Mingo political action committee cleared of allegations
CHARLESTON, W.Va. -- Although a Mingo County political action committee accepted "improper contributions," it did not violate any state law.
That's because state law doesn't prohibit a PAC from receiving donations that were illegal for a contributor to make, according to a letter sent to the committee by an attorney with the Secretary of State's office.
"Except for four specifically identified circumstances, West Virginia Code does not make it a violation for a PAC to receive money, which may have been improperly donated," wrote Tim Leach, an attorney for the Secretary of State's Office, in a letter.
"None of the four specific prohibitions apply to Team Mingo 2012," Leach stated later in the letter.
Leach sent the letter, dated Aug. 28, to Greg "Hootie" Smith, a Mingo County commissioner and treasurer of the Team Mingo 2012 PAC. Unprompted, Smith provided the Daily Mail with a copy of the letter. He declined further comment.
While Leach said the PAC committed no violations and the office was dismissing the complaint against the PAC, he wrote, "we are troubled" that no state law or regulation covers these particular circumstances.
"Although the Code does not specifically address receipt of a prohibited contribution, it is difficult to conclude that the recipient should be allowed to benefit from a prohibited contribution," Leach wrote.
"Federal regulation apparently covers this and requires repayment once the prohibited status is brought to the attention of the recipient."
Leach said the office plans to study the federal model and potentially "clarify" state regulations or laws with an amendment. It is up to the Legislature to add any circumstances where a PAC could not receive money, Leach wrote.
Leach described the four specific circumstances where state law prohibits a PAC from accepting a donation:
n The donation can't be anonymous.
n It can't be more than $50 if it's in cash.
n It can't come from another PAC.
n A PAC cannot receive more than $1,000 from the same contributor during an election period.
A PAC that only makes independent expenditures can receive more than $1,000 from the same contributor, Leach said, citing a ruling from a federal judge for the southern district of West Virginia.
The Secretary of State's office has investigated the PAC and contributions it received from the campaigns of Agriculture Commissioner Walt Helmick, Treasurer John Perdue, state Sen. Art Kirkendoll and state Senate candidate Mark Wills. All are Democrats.
The campaigns contributed a combined $3,700 to the PAC leading up to the 2012 election. The PAC is not officially affiliated with any county political party. In May, Secretary of State spokesman Jake Glance told the Daily Mail that active candidate campaigns cannot legally make donations to an unaffiliated PAC.
Less than two weeks after the Daily Mail published a story about the contributions, the PAC returned all of the money to the respective campaigns. Smith and Mingo County Commission President John Mark Hubbard contributed money to the PAC the day before it sent back the $3,700 to the campaigns.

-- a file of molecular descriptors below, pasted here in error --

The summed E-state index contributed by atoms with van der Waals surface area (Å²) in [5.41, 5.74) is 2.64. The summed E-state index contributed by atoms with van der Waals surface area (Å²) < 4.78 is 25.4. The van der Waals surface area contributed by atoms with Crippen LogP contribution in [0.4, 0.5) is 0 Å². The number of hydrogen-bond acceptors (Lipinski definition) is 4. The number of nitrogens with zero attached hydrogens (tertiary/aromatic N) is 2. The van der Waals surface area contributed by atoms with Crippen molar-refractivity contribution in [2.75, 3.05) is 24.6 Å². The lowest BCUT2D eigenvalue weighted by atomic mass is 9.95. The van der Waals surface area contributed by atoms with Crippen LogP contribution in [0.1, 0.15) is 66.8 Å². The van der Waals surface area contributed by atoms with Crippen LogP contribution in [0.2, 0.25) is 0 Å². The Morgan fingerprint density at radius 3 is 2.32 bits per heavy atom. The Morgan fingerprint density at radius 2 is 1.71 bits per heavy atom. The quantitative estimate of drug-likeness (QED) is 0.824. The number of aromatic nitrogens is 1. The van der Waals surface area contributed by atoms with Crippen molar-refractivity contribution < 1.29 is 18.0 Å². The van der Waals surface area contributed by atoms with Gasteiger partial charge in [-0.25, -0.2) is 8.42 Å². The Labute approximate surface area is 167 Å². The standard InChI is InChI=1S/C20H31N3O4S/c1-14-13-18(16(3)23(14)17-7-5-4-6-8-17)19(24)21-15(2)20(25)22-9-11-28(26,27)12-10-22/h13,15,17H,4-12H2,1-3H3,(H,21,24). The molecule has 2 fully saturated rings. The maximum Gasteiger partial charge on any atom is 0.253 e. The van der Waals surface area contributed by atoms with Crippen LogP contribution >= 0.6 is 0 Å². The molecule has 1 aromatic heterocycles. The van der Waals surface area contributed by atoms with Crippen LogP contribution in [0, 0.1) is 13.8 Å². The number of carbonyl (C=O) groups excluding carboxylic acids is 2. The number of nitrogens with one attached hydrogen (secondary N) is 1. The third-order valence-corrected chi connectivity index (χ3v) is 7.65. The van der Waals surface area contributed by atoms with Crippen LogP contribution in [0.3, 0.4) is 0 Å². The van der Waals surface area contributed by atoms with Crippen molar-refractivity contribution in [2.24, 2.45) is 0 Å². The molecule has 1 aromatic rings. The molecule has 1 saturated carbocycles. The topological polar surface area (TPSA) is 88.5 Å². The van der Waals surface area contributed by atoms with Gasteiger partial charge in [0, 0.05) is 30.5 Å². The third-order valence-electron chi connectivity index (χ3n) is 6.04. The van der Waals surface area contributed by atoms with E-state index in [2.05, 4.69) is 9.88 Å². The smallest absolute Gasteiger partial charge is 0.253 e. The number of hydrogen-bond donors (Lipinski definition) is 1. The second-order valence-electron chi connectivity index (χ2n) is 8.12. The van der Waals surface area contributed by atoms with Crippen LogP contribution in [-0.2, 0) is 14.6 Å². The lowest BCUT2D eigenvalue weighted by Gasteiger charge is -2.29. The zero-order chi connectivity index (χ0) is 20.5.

"In the meantime, we commend your committee for voluntarily refunding the improper contributions once brought to the PAC's attention," Leach wrote.
Kirkendoll, a Logan County Democrat whose district also includes portions of Boone, Licoln, Mingo and Wayne counties, said Friday his campaign did not know the contribution was not allowed when it was made.
"Well you know I didn't. You know I didn't think there was anything wrong with it," Kirkendoll said.
"We thought it was perfectly fine to do it or else I never would have done it."
He acknowledged receiving the money sent back from the PAC, and said the Secretary of State's office had cleared him of any wrongdoing.
Republican political operative Rob Cornelius filed the complaints with the secretary of state. A letter dated Wednesday from Leach to Cornelius states the office has concluded its investigations concerning the contribution made by Kirkendoll's campaign.
Cornelius said he appreciated the Secretary of State's office investigating the matter but was disappointed there was no recourse under state law concerning the actions of the PAC.
"The good news is that the folks at the Federal Election Commission haven't looked at it this yet, and have a little better idea of what happens when people at a state PAC spend unreported funds on a federal election," Cornelius said.
The offices of Helmick and Perdue referred comment to campaign officials. An official with the Helmick campaign did not return a phone message, and the Daily Mail was unable to speak with a Perdue campaign official.
Wills did not return a phone message.
The Secretary of State's Office is not allowed to talk about an investigation. Mingo County Prosecuting Attorney Michael Sparks recently told the Daily Mail he had been contacted by the office concerning an investigation. He asked the Mingo Circuit Court to be disqualified from the case because there was a conflict of interest.
The state is in the process of appointing a special prosecutor for the case. Originally the West Virginia Prosecuting Attorneys Institute planned to appoint a prosecuting attorney from Kanawha County. However, the institute's Executive Director Philip Morrison told the Daily Mail Thursday the office also had a conflict of interest.
The Raleigh County Prosecutor's Office agreed to assist on the case, Morrison said. The Mingo Circuit Court still needs to approve the appointment. Morrison said he expected them to approve the special prosecutor early this week.